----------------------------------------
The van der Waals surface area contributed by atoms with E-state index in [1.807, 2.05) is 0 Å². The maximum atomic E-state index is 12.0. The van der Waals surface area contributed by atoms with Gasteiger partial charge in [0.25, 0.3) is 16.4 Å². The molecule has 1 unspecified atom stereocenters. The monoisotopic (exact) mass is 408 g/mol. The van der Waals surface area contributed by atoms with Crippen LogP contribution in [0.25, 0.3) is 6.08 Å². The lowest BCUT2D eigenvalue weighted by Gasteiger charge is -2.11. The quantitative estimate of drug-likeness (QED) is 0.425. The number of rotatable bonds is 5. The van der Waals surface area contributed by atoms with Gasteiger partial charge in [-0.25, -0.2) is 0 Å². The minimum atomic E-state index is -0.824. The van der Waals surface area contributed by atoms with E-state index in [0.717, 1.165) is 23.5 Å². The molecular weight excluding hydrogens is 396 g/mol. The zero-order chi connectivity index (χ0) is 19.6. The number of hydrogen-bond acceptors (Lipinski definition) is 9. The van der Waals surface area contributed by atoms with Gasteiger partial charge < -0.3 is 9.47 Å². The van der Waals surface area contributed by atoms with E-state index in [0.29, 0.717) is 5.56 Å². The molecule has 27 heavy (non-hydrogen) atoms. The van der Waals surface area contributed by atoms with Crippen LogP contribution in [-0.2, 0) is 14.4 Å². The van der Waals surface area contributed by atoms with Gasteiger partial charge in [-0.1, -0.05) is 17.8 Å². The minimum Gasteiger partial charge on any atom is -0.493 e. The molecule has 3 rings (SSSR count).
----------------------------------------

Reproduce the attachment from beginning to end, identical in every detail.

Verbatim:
The van der Waals surface area contributed by atoms with E-state index in [1.807, 2.05) is 0 Å². The maximum atomic E-state index is 12.0. The van der Waals surface area contributed by atoms with Gasteiger partial charge in [0.25, 0.3) is 16.4 Å². The molecule has 1 unspecified atom stereocenters. The monoisotopic (exact) mass is 408 g/mol. The van der Waals surface area contributed by atoms with Crippen LogP contribution in [0.25, 0.3) is 6.08 Å². The lowest BCUT2D eigenvalue weighted by Gasteiger charge is -2.11. The quantitative estimate of drug-likeness (QED) is 0.425. The number of rotatable bonds is 5. The van der Waals surface area contributed by atoms with Gasteiger partial charge in [-0.25, -0.2) is 0 Å². The minimum atomic E-state index is -0.824. The van der Waals surface area contributed by atoms with E-state index in [0.717, 1.165) is 23.5 Å². The molecular weight excluding hydrogens is 396 g/mol. The zero-order chi connectivity index (χ0) is 19.6. The number of hydrogen-bond acceptors (Lipinski definition) is 9. The van der Waals surface area contributed by atoms with Gasteiger partial charge < -0.3 is 9.47 Å². The van der Waals surface area contributed by atoms with E-state index in [0.29, 0.717) is 5.56 Å². The molecule has 27 heavy (non-hydrogen) atoms. The van der Waals surface area contributed by atoms with Crippen LogP contribution in [-0.2, 0) is 14.4 Å². The van der Waals surface area contributed by atoms with Gasteiger partial charge in [-0.1, -0.05) is 17.8 Å². The minimum Gasteiger partial charge on any atom is -0.493 e. The molecule has 3 rings (SSSR count).